As both a Charlotte Mason style homeschooler and someone who enjoys making things, I have made it a point to introduce my children to many handicrafts. I see handicrafts as a way to teach skills, encourage creativity, and promote productive use of time.
Sewing is one of my favorites to introduce to children because of the wonderful things you can make and the usefulness of this life skill. Even though I am a sewer, I wasn’t sure how to go about teaching my children. And what about for those of you who don’t sew but have a child who would like to try their hand at sewing? I stumbled upon a wonderful book when searching for ways to teach my children.
Learn to Sew with Sewing School
Sewing School: 21 Sewing Projects Kids Will Love to Make is a delightfully colorful book written to children ages 5 and up. The authors run sewing clubs and camps for kids, so they have a keen understanding of what children are capable of and what interests them.
Wisely the focus of the book is projects completed by hand sewing. No matter how far you progress there is always a need for some hand sewing, so it is a good skill to learn and practice. A couple of the more advanced projects do use a sewing machine.
My favorite features about Sewing School
- The projects are fun (cuddly items, superhero cuffs), often useful (tote bags, aprons) and many would make great gifts (sleep mask, pot holder).
- There are projects at various difficulty levels, identified by 1-3 stars, so children can begin with the easiest and step up in difficulty as they learn.
- You don’t need to know how to sew to use this book with your children!
- It isn’t a girly book. Though a couple projects like the skirt would appeal only to girls, most projects would be enjoyed by boys and girls and the design of the book is simply colorful, not pink and frilly. I am a firm believer that boys benefit from sewing skills, too, and find my son enjoys the occasional sewing project.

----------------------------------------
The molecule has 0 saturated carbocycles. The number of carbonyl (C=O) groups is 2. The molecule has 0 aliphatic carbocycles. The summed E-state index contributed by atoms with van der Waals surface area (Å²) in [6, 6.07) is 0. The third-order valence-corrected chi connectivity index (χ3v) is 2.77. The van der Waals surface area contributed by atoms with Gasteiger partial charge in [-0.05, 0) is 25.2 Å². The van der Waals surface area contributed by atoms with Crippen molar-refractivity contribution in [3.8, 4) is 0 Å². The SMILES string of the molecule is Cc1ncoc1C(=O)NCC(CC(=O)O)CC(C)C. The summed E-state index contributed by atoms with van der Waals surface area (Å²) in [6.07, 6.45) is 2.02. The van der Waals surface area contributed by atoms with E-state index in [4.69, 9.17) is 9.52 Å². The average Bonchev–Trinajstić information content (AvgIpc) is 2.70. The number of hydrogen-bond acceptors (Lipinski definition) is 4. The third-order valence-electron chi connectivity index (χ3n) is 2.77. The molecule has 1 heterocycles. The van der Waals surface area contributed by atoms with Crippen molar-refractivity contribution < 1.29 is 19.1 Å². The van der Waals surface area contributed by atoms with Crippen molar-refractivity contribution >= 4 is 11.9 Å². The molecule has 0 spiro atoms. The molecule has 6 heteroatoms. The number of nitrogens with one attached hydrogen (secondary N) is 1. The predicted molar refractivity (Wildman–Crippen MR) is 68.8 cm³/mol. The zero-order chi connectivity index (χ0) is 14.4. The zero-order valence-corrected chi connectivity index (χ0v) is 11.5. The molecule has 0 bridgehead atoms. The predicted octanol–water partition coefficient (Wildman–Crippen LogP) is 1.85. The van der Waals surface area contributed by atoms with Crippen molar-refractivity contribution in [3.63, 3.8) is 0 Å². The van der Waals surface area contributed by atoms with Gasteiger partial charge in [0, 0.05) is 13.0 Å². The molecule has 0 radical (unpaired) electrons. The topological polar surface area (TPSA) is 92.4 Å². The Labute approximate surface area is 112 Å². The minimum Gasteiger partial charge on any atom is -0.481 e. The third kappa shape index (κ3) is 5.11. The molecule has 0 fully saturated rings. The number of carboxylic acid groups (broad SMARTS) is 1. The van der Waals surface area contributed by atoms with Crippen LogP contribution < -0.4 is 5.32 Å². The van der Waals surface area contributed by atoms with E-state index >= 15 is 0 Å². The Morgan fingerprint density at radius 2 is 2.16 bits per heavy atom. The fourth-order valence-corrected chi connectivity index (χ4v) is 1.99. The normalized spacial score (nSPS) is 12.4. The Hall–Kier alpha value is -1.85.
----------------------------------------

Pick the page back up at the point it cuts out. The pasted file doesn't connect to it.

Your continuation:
- Along the way children learn skills they can apply to future projects: sewing on buttons, tracing patterns, making a casing, adding trim.
- They include sections on mending and recycling. Kids will learn ways to repair clothing and stuffed animals.
- The directions are easy to follow with large color photographs for each step.
- There are pattern pieces included in a handy pocket in the back cover. I find this is much easier for children versus trying to measure and cut an item to a certain size.
Here are some projects we’ve made using Sewing School:
Summer is a great time to pick up a new skill or expand existing ones! What handicrafts do your children enjoy?
Heidi homeschools her two children in Maine using an eclectic mix including Charlotte Mason’s ideas, quality literature and hands-on learning. She strives to show her children that learning is an exciting, life long adventure. She shares their experiences on her blog, Home Schoolroom.
Great ideas for introducing sewing to your kids, and these activities could easily fit into your waldorf-inspired homeschool, which emphasizes the whole child, head, hands, and heart. We did a lot of hand sewing in my daughter’s early years. It made a great bonding activity as we sewed side by side, even making simple quilted pillows together!
Amie Plumley says
Thanks so much for the wonderful review of Sewing School! When writing the book, we were so hoping that it would be a resource for homeschooling mamas like yourself. I love seeing the projects your kids made. They are super cute! We just published our next book – Sewing School 2: Lessons in Machine Sewing. The book has the same feel as Sewing School, but is geared for a little older child who wants to machine sew. Thanks again! Amie
Brenda J Woods says
I like this,I use to teach children and adults how to sew. I really enjoyed that.I hoped to get back to it. I use to teach in an after school program.I also taught a summer program.I would love to have your sewing school book.Is it possible to get your book?